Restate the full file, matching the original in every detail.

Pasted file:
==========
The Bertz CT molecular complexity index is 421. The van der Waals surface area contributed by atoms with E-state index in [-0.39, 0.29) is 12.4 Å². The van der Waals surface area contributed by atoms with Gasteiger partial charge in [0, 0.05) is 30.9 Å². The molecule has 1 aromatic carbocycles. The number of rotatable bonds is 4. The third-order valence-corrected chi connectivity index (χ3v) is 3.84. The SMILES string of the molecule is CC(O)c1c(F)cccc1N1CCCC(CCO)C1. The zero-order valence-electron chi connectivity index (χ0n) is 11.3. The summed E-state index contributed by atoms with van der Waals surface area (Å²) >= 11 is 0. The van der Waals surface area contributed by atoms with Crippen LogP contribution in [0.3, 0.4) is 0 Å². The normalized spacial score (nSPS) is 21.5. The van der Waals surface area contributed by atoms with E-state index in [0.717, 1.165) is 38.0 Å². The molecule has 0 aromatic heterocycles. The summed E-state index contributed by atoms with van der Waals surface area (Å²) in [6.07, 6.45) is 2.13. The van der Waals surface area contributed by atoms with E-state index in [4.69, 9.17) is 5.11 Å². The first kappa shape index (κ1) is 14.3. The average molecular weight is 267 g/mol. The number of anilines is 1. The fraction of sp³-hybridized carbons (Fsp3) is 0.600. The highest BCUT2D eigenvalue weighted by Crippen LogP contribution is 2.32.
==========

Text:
The Bertz CT molecular complexity index is 421. The van der Waals surface area contributed by atoms with E-state index in [-0.39, 0.29) is 12.4 Å². The van der Waals surface area contributed by atoms with Gasteiger partial charge in [0, 0.05) is 30.9 Å². The molecule has 1 aromatic carbocycles. The number of rotatable bonds is 4. The third-order valence-corrected chi connectivity index (χ3v) is 3.84. The SMILES string of the molecule is CC(O)c1c(F)cccc1N1CCCC(CCO)C1. The zero-order valence-electron chi connectivity index (χ0n) is 11.3. The summed E-state index contributed by atoms with van der Waals surface area (Å²) >= 11 is 0. The van der Waals surface area contributed by atoms with Crippen LogP contribution in [0.3, 0.4) is 0 Å². The normalized spacial score (nSPS) is 21.5. The van der Waals surface area contributed by atoms with E-state index in [0.717, 1.165) is 38.0 Å². The molecule has 0 aromatic heterocycles. The summed E-state index contributed by atoms with van der Waals surface area (Å²) in [6.07, 6.45) is 2.13. The van der Waals surface area contributed by atoms with E-state index in [4.69, 9.17) is 5.11 Å². The first kappa shape index (κ1) is 14.3. The average molecular weight is 267 g/mol. The number of anilines is 1. The fraction of sp³-hybridized carbons (Fsp3) is 0.600. The highest BCUT2D eigenvalue weighted by Crippen LogP contribution is 2.32.